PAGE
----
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Registration of Bottle Shapes in Thailand

Issued: June 01 2009
In seeking to develop a comprehensive portfolio of trademark rights, many companies have begun to look beyond their product names and logos. For at least the past decade, these businesses have been seeking trademark registration of other aspects of their overall branding strategies, including the packages they use for their products. One such forward-thinking business is The Coca-Cola Company, which has implemented a worldwide strategy to pursue three-dimensional registrations of its famous bottle designs. In Japan, for example, Coca-Cola was successful in winning a landmark decision from the High Court, which allowed the registration of its contour bottle as a three-dimensional trademark. In Thailand, two prominent Supreme Court decisions held that Coca-Cola was entitled to register two-dimensional images of its bottles as invented pictures under the Thai Trademark Act, but questions remain as to why three-dimensional trademark registration was not granted.

On October 3, 2000, Coca-Cola filed two applications for trademarks consisting of the shapes of its Coca-Cola bottle and its Sprite bottle in International Class 32 covering various nonalcoholic beverages. Importantly, neither of the bottles contained any wording; they were simply the images of the bottles themselves. The Department of Intellectual Property (DIP) rejected Coca-Cola’s applications on the basis that when Coca-Cola’s marks (shapes of bottles) were used with the goods for which registration was sought (drinks), the marks appeared to be the shape of a container for the goods. Both applications were therefore rejected on the grounds that they were common general objects and not distinctive to be registrable. On appeal, the Board of Trademarks upheld these decisions, in response to which Coca-Cola filed two separate civil suits before the Central Intellectual Property and International Trade Court (IP&IT Court).

The rulings of the IP&IT Court differed for the two marks. With respect to the Coca-Cola bottle, the Court viewed that the subject mark was merely an invented picture of a bottle, not a three-dimensional mark; thus, the mark was sufficiently distinctive to function as a trademark. The Court therefore ruled in favor of Coca-Cola that the subject mark was registrable as a two-dimensional mark. This ruling contrasted with the decision in the Sprite bottle case, in which the IP&IT Court agreed with the DIP’s contention that Coca-Cola’s bottle was merely a picture of a container, which is a common, nondistinctive object. The Court therefore ruled that the Sprite bottle was not registrable. Each of these decisions was appealed to the Supreme Court by the losing party.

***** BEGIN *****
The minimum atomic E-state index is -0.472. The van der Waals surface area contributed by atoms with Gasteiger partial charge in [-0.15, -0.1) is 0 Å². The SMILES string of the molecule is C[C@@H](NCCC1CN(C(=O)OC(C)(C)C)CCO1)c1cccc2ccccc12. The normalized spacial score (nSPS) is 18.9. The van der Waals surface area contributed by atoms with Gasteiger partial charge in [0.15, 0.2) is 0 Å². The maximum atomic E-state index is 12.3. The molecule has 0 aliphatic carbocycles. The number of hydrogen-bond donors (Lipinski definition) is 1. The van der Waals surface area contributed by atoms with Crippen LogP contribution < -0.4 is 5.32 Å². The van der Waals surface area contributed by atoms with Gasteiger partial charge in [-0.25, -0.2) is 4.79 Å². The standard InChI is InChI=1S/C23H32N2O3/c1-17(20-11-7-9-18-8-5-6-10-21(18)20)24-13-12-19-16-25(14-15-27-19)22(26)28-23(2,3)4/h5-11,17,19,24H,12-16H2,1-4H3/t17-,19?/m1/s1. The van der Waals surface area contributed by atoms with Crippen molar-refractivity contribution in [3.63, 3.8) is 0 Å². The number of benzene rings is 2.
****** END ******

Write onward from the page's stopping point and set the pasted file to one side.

In separate decisions in 2006 (Judgment No. 7024/2549 for the Coca-Cola bottle) and 2008 (Judgment No. 630/2551 for the Sprite bottle), the Supreme Court determined that Coca-Cola’s subject marks were invented pictures that had sufficient characteristics to allow consumers to differentiate Coca-Cola’s products from the products of other proprietors. Therefore, they were sufficiently distinctive for registration as two-dimensional marks. Under the law, the picture of the bottle in each of Coca-Cola’s applications constituted an invented picture. Section 7(6) of the Thai Trademark Act stipulates that an invented picture shall be distinctive for registration. The Court therefore ordered the DIP to proceed with the registration of both marks as two-dimensional marks.

While the words Coca-Cola and Coke are famous brand names, the shape of the Coca-Cola bottle is also a well-known and registered trademark in many countries around the world. The Thai Registrar overlooked the applicant’s intentions to register the shapes of the bottles as three-dimensional marks and rejected Coca-Cola’s trademark applications. The decisions in these cases, from the Registrar through the Supreme Court, raise questions as to why the marks were initially rejected by the Registrar and why the Supreme Court determined that the marks were just invented pictures, rather than qualified to be three-dimensional marks. The history in these two cases teaches that when the protection of a three-dimensional mark is sought, it is necessary to submit to the Registrar photographs of the shape of the product in all different angles together with specimens of the product. Otherwise, the Registrar may consider the mark to be merely two-dimensional.












 

 
 
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About the Author

Hassana Chira-Aphakul is an attorney-at-law in the intellectual property department of Tilleke & Gibbins International Ltd. After receiving her bachelor’s degree in law in Thailand, she pursued a second bachelor’s degree in Business Information Technology in the UK. Since joining Tilleke’s IP enforcement group in 1987, her areas of practice have included copyright and trademark issues, licensing and distributorship, and IP enforcement, with a particular focus on crimes related to software and computer and domain name issues. She also works closely with law enforcement in providing training and coordinating on suppression actions.

 

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